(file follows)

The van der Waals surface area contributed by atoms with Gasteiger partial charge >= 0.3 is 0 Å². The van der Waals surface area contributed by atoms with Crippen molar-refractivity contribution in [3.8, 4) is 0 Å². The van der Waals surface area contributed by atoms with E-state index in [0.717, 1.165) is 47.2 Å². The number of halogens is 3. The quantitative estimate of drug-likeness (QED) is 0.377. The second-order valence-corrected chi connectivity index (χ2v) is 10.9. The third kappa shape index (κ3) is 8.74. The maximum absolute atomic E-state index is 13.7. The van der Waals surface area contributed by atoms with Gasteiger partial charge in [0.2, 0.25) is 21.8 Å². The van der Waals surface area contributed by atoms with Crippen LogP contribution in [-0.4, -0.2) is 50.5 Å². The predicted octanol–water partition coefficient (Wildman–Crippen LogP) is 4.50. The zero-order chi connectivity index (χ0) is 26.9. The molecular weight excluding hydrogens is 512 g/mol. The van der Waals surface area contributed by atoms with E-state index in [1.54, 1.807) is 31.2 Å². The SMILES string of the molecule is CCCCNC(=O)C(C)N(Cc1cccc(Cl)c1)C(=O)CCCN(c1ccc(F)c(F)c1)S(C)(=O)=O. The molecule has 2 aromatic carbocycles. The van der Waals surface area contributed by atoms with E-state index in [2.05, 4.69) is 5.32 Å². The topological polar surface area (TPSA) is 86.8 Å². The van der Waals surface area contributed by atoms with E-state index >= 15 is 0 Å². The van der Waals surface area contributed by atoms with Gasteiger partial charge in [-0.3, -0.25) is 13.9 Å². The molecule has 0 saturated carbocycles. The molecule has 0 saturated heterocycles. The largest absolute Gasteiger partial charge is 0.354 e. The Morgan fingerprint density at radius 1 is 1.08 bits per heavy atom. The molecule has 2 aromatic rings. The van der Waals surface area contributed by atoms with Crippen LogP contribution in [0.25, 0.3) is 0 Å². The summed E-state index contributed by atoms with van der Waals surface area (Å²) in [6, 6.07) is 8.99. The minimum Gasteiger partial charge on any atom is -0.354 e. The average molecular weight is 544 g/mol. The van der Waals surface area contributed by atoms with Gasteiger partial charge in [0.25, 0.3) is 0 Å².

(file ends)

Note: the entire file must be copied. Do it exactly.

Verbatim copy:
The van der Waals surface area contributed by atoms with Gasteiger partial charge >= 0.3 is 0 Å². The van der Waals surface area contributed by atoms with Crippen molar-refractivity contribution in [3.8, 4) is 0 Å². The van der Waals surface area contributed by atoms with E-state index in [0.717, 1.165) is 47.2 Å². The number of halogens is 3. The quantitative estimate of drug-likeness (QED) is 0.377. The second-order valence-corrected chi connectivity index (χ2v) is 10.9. The third kappa shape index (κ3) is 8.74. The maximum absolute atomic E-state index is 13.7. The van der Waals surface area contributed by atoms with Gasteiger partial charge in [0.2, 0.25) is 21.8 Å². The van der Waals surface area contributed by atoms with Crippen LogP contribution in [-0.4, -0.2) is 50.5 Å². The predicted octanol–water partition coefficient (Wildman–Crippen LogP) is 4.50. The zero-order chi connectivity index (χ0) is 26.9. The molecular weight excluding hydrogens is 512 g/mol. The van der Waals surface area contributed by atoms with E-state index in [1.54, 1.807) is 31.2 Å². The SMILES string of the molecule is CCCCNC(=O)C(C)N(Cc1cccc(Cl)c1)C(=O)CCCN(c1ccc(F)c(F)c1)S(C)(=O)=O. The molecule has 2 aromatic carbocycles. The van der Waals surface area contributed by atoms with E-state index in [2.05, 4.69) is 5.32 Å². The topological polar surface area (TPSA) is 86.8 Å². The van der Waals surface area contributed by atoms with E-state index >= 15 is 0 Å². The van der Waals surface area contributed by atoms with Gasteiger partial charge in [-0.3, -0.25) is 13.9 Å². The molecule has 0 saturated carbocycles. The molecule has 0 saturated heterocycles. The largest absolute Gasteiger partial charge is 0.354 e. The Morgan fingerprint density at radius 1 is 1.08 bits per heavy atom. The molecule has 2 aromatic rings. The van der Waals surface area contributed by atoms with Crippen LogP contribution in [0.25, 0.3) is 0 Å². The summed E-state index contributed by atoms with van der Waals surface area (Å²) in [6, 6.07) is 8.99. The minimum Gasteiger partial charge on any atom is -0.354 e. The average molecular weight is 544 g/mol. The van der Waals surface area contributed by atoms with Gasteiger partial charge in [0.25, 0.3) is 0 Å².